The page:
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been, from enlarging its views, for want of
sive object the evangesizing of the Heathem
to 'i - what----------
Christian mind is left at liberty to express its £eelings, and animates both the Western and Eastern World. The field of labour is most ample: the prospects of usefulness are great: and the call on Christians in general, and particularly on members of the Church, is now made with a confident expectation that it will be felt and answered. Let every man give, as he is able, to all such institutions as aim with simplicity at the same great object. It cannot be expected that the conversion of the world will be effected, but by the simultaneous efforts of various bodies of Christians: yet Christians unay be allowed to support, and in truth they ought to support, most strenuous'ly, the efforts of that body to which they have, of deliberate choice and settled couviction, attached themselves. Sermons, preparatory to the formation of Church Missionary Associations, are recommended as the unost effectual method of awakening the attention of a town, parish, or congregation, and of interesting the seelings of the members of the Church on this subject. And wherever a desire may be felt of forming parochial or other associations, in consoriuity with the plan of which we have given merely an abstract, the Secretary of the Society will furnish any further information, and will supply such papers as may be required. Donations and subscriptions will be received by the Treasurer, H. Thornton, Esq. M.P. Bartholomew Lane; by the Secretary, Rev. J. Pratt, Doughty Street; by the Deputy Secretary, Mr.T. Smith, No. 19, Little Moorfields; by the Booksellers, Mr. L. B. Seeley, 169, Fleet Street, and Mr. J. Hatchard, Piccadilly; and by Messrs. Down, Thornton, Free, and Down, Bartholcuew Lane; Hoares, Fleet Street; and Ransom, , Moiland, and Co. Pall Mall. On Monday the 12th instant, a special General Meeting of the Society for Missious to Africa and the East, was held at the New London Tavern, Cheapside, for the purpose of addressing and disinissing to their labours the Rev. Leopold Butscher, oue of the Society's missionaries, on his return to Africa, - accompanied by eight other persons, in order , to strengthen and extend the Society's missions on the western coast of that continent.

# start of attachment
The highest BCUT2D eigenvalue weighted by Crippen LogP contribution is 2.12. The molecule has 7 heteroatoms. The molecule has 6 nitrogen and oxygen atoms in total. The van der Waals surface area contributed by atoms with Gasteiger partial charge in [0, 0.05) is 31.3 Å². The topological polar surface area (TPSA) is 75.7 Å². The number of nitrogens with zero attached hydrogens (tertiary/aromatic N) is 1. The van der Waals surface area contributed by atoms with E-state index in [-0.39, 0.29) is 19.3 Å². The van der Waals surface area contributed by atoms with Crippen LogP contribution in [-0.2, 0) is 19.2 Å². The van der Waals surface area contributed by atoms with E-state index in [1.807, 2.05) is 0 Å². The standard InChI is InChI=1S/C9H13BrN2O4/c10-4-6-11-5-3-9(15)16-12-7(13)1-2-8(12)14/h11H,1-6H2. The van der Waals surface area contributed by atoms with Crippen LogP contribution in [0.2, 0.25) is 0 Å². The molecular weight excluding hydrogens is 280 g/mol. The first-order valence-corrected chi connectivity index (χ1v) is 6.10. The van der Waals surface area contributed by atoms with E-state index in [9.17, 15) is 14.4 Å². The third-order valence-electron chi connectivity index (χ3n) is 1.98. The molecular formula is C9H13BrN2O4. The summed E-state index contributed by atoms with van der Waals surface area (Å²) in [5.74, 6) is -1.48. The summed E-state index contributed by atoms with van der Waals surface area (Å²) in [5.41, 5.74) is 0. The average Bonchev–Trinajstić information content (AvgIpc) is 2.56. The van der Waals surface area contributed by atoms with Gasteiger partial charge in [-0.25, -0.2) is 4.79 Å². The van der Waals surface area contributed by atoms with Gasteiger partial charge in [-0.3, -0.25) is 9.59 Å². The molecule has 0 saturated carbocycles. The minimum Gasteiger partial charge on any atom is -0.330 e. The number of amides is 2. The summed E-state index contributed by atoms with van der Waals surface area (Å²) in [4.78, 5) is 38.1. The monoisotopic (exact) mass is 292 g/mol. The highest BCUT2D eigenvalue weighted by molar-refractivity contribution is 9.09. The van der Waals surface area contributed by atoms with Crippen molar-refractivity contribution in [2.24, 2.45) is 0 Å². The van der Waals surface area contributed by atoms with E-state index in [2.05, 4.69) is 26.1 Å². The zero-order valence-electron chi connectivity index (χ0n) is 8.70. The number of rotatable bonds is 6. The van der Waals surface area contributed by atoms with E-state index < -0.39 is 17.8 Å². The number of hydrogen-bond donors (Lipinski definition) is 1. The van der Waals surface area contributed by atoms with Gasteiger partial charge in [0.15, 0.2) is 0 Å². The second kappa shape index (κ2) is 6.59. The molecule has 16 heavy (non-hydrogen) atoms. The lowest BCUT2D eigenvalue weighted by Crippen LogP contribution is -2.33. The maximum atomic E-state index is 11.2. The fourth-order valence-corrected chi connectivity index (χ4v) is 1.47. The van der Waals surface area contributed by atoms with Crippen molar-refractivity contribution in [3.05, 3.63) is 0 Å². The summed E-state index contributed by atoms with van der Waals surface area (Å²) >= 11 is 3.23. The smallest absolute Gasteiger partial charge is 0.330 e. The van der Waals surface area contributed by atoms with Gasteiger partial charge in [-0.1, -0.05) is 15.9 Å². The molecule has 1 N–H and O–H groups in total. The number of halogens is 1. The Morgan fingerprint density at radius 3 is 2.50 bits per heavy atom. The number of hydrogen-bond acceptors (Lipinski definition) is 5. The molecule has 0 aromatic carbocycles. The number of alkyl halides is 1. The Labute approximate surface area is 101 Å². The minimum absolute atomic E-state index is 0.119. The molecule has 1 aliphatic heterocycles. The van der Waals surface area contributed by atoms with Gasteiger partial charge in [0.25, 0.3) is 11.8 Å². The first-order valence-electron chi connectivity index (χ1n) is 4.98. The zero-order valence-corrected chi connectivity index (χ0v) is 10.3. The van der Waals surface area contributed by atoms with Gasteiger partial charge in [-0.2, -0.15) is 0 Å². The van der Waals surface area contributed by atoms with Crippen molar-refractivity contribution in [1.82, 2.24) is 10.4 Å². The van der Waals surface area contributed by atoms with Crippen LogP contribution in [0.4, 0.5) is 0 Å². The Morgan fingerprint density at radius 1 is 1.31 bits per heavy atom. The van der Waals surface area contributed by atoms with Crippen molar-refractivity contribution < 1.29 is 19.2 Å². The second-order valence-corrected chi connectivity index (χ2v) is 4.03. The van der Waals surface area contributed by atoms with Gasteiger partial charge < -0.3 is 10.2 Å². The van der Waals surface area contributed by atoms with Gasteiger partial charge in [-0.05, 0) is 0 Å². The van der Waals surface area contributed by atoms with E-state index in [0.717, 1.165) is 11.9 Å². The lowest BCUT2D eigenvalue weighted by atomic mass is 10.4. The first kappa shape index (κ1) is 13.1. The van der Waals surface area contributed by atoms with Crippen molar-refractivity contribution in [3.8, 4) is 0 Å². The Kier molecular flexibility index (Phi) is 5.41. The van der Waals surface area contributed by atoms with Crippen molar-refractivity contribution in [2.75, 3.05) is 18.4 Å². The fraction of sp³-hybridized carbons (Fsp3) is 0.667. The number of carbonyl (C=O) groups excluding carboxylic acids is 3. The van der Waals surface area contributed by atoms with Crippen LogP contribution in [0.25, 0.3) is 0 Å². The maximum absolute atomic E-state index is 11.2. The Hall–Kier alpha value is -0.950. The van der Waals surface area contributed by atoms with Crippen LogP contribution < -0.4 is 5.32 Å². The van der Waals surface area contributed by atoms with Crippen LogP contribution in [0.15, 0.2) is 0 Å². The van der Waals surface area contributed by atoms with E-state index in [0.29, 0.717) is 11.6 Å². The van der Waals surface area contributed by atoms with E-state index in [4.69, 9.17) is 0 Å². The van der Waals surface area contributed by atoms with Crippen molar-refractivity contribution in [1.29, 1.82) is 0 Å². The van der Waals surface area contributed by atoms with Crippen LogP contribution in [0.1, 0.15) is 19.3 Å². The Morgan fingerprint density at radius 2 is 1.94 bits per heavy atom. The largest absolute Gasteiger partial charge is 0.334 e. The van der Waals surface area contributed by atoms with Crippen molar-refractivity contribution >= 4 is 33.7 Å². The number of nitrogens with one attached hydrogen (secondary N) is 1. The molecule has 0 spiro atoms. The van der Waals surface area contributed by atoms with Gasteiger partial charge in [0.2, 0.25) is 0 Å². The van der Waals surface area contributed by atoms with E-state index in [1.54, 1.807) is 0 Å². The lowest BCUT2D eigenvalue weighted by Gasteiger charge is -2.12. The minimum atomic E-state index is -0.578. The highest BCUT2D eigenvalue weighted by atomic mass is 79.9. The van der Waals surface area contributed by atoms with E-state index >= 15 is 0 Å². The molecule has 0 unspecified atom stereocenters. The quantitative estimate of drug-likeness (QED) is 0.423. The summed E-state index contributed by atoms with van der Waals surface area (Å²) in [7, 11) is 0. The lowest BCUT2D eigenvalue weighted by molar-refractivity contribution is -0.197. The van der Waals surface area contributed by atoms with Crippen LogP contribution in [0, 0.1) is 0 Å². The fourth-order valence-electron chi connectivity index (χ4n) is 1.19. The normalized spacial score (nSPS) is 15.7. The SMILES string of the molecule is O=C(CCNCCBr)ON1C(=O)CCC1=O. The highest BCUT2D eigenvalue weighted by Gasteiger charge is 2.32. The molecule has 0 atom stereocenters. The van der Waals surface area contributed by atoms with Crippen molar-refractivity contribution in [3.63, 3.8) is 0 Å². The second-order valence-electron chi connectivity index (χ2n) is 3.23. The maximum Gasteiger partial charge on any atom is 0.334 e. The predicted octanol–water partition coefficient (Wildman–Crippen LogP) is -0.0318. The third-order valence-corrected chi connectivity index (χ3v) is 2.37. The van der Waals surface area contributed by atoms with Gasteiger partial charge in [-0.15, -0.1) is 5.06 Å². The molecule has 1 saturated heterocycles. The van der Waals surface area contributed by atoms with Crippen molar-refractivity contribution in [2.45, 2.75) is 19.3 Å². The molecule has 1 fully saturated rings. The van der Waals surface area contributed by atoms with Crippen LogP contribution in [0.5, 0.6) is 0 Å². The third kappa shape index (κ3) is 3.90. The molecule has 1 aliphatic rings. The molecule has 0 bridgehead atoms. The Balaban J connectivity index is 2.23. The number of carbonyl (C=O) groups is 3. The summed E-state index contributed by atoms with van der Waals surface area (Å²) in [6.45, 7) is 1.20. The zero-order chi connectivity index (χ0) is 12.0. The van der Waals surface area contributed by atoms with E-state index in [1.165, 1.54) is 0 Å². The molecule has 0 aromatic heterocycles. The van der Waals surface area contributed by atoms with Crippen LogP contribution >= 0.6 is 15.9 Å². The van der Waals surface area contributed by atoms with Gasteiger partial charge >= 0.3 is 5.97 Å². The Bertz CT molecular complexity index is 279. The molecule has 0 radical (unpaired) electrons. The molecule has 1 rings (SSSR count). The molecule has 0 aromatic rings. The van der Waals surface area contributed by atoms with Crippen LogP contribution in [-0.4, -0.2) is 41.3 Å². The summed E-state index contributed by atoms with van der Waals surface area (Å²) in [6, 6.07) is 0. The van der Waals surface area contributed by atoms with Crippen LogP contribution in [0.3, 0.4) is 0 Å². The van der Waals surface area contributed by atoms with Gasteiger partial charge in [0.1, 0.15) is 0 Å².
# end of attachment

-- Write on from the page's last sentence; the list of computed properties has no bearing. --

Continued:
- He President, the Right Hou. Lord Gaul
bier, was in the chair; and there were present between three and four hundred persons. The Secretary, the Rev. Josiah Pratt, delivered the instructions of the Committee to the Missionary and his companions; and the Rev. Henry Budd, Chairman of the Committee of Correspondence, addressed them on the subject of their duties and encouragements. Mr. Butscher, who has been six years in Africa, has become well acquainted with the character of the natives, and appears to have gained the confidence of the chiefs, replied to these addresses in a spirit of simplicity and prudent but determined zeal, which greatly impressed the meeting. Two settlements have been formed on the Rio Pongas; and a third, named Gambier, after the Noble President of the Society, is about to be formed on the Rio Dembia, Mr. Butscher takes out with him three laymen, who, it is hoped, will contribute to the success of the mission by advancing the civilization of the natives through the exercise among them of various useful arts, with which they are acquainted. The meeting was addressed by the Secretary, the Rev. H. Budd, the Rev. D. Wilson, the Rev. Dr. Sunith, and the Rev. J. W. Cunningham: and much interest appeared to be czcited by the prospects opening before the Society. Seven Lutheran ministers, five Jay settlers, six English students, eight wives of uissionaries and settlers, and about 120 African children, are dependent, as has been already observed, on the Society. The income of the Society fell short of its expenditure, last year, by the sum of 600l.; and being wholly inadequate to the exertions which are now making, the Noble President added liberally to his former ample contributions to the funds; and, as many persons present have regretted that they were not invited at the uneeting to follow his lordship's example, it is hoped that they, and others, will fulfil their kind intentions, by sending their contributions or subscriptions to one or other of the places mentioned above. It was likewise announced, that the “Plan of Church Missionary Associations," of which some account has been given, was about to be extensively acted upon; and that Associations were about to be formed at Bristol, and in various other parts of the kingdom.